What is Susie O'Neill's Experience with Social Anxiety?

Susie O'Neill has spoken publicly about her battle with social anxiety.
Photo: Quinn Rooney / Getty Images. Photo: Quinn Rooney / Getty Images

Susie O'Neill is a swimmer and Olympic gold medalist who was born on August 2, 1973 in Queensland, Australia.

Susie narrowly missed being selected to compete in the 1988 Seoul Olympics at age 14. In 1996, Susie won gold, silver and bronze medals at the Atlanta Olympics. She holds 35 Australian titles, 8 Olympic medals and never failed to win a medal in any international event that she entered.

Susie, known by the nickname "Madame Butterfly" for her prowess at the stroke, retired after competing in the 2000 Sydney Olympics.

She served on the International Olympic Committee (IOC) until 2005, resigning shortly after the birth of her second child with husband Cliff Fairley.

In addition to having her own swimsuit line, Susie is an ambassador for a number of companies and organizations, including the Fred Hollows Foundation.

Susie is married to Cliff Fairley, who works as an ophthalmologist. Together they have a daughter and son named Alix and William.

Experience with Social Anxiety

Susie discussed her experience with social anxiety in an interview with the Australian Women's Weekly in 1998.

The swimmer was afraid to win because it meant standing on the podium and being the center of attention. She also feared being chosen for a team event because it would mean speaking to strangers.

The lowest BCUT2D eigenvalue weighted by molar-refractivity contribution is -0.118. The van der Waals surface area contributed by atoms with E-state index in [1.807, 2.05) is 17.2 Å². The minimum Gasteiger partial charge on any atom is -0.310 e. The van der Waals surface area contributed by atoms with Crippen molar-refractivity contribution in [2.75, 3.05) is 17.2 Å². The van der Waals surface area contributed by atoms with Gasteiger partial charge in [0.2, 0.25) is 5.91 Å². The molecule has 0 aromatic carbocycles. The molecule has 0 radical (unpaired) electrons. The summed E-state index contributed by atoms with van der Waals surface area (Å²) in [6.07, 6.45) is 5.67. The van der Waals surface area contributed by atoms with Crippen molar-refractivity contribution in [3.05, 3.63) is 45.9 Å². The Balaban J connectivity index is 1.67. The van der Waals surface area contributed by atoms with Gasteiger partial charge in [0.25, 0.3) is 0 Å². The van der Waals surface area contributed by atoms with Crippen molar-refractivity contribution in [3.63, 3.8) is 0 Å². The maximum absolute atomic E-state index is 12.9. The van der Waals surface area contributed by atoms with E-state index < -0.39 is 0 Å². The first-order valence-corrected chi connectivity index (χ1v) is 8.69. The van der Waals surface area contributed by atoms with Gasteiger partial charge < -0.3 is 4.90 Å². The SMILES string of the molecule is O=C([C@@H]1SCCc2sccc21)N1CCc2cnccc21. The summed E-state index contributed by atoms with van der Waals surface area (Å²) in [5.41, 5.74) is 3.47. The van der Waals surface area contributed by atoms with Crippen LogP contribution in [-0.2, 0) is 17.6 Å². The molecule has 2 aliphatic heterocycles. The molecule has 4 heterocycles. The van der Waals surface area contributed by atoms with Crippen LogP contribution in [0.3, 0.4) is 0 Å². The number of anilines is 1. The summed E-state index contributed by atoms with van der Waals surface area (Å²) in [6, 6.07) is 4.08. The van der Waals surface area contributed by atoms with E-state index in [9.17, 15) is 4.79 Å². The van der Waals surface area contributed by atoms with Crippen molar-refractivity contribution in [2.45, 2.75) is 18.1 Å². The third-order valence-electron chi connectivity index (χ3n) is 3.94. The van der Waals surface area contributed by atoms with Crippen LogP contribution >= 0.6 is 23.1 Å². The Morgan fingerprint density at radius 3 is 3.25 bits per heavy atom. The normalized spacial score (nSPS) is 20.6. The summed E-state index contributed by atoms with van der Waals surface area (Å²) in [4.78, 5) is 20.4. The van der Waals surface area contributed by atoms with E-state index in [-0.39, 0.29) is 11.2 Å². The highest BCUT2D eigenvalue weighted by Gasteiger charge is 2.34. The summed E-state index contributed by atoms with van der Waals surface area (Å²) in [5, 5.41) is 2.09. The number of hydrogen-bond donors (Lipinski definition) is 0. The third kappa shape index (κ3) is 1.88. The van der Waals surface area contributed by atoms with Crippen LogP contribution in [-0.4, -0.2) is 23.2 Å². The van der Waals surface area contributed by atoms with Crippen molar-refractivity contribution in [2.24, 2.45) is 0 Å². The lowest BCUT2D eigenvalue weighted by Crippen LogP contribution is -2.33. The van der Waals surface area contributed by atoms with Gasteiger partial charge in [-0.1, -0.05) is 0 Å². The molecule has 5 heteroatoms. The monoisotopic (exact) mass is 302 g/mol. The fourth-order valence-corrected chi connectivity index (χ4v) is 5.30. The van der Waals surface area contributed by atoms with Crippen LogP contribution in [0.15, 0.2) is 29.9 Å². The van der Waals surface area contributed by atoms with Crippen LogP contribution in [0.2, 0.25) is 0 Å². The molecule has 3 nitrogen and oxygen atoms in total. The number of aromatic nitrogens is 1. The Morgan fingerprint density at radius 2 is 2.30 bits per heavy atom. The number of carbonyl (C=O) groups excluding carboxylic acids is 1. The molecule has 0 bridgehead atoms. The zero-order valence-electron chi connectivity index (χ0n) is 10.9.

In her book, "Choose to win: Achieving your goals, fulfilling your dreams," Susie talks about her self-doubt in social situations.

During her career, Susie was sometimes called the "quiet assassin" because of her ability to set aside a shy and reserved nature to become a fierce competitor in the water.

Quotes About Susie O'Neill

"Susie was always very shy and very quiet. But the one thing that you could see in her was this incredible competitive spirit. She wasn’t the champion who would, sort of struts along the pool so to speak. She just seemed like a normal person and I think people loved that."

- Gerry Collins, ABC Commentator

"I'm hoping they're not swimmers! I don't want to go through it again. It takes up a lot of time. I want them to have broader skills in a lot of things. But I just want them to be happy."

- Susie O'Neill talking about her children and swimming.

"I would have communicated better," she said. "I always had anxiety when swimming but I was just so unbelievably nervous and was having trouble sleeping. I didn't even tell my coach that and probably should have talked to the team doc to take something to sleep. Had I done that differently and worked on the mental side of things, which wasn't something I did specifically, I'm sure the result would have been different."

- Susie O'Neill talking about competing.


ABC Local Radio. Australian Story: Finding Her Focus (Program transcript). Accessed February 29, 2016.

Evening Standard. Susie O'Neill cracked at her home Games but knows how to help Brit stars cope with 2012. Accessed February 29, 2016.

The Herald Sun. Fitting reward for classy Madame. Accessed February 29, 2016.

Yahoo! Lifestyle: New Idea. Susie O'Neill: Life after the pool. Accessed February 29, 2016.

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